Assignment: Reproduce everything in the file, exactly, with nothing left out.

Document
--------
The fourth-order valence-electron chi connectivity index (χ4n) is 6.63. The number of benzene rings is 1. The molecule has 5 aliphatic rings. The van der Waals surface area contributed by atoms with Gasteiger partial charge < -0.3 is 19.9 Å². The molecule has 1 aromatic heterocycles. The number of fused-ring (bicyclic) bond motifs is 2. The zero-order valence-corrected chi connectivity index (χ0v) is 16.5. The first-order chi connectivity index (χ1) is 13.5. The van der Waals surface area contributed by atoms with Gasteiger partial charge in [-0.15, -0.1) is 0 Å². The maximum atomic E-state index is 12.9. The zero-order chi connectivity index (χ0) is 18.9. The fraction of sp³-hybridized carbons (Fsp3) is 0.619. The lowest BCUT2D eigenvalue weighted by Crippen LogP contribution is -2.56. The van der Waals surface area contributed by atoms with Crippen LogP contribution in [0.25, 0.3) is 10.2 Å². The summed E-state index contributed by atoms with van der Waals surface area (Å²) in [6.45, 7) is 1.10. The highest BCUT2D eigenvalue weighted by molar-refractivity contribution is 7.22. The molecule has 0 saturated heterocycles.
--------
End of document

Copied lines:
The fourth-order valence-electron chi connectivity index (χ4n) is 6.63. The number of benzene rings is 1. The molecule has 5 aliphatic rings. The van der Waals surface area contributed by atoms with Gasteiger partial charge < -0.3 is 19.9 Å². The molecule has 1 aromatic heterocycles. The number of fused-ring (bicyclic) bond motifs is 2. The zero-order valence-corrected chi connectivity index (χ0v) is 16.5. The first-order chi connectivity index (χ1) is 13.5. The van der Waals surface area contributed by atoms with Gasteiger partial charge in [-0.15, -0.1) is 0 Å². The maximum atomic E-state index is 12.9. The zero-order chi connectivity index (χ0) is 18.9. The fraction of sp³-hybridized carbons (Fsp3) is 0.619. The lowest BCUT2D eigenvalue weighted by Crippen LogP contribution is -2.56. The van der Waals surface area contributed by atoms with Crippen LogP contribution in [0.25, 0.3) is 10.2 Å². The summed E-state index contributed by atoms with van der Waals surface area (Å²) in [6.45, 7) is 1.10. The highest BCUT2D eigenvalue weighted by molar-refractivity contribution is 7.22. The molecule has 0 saturated heterocycles.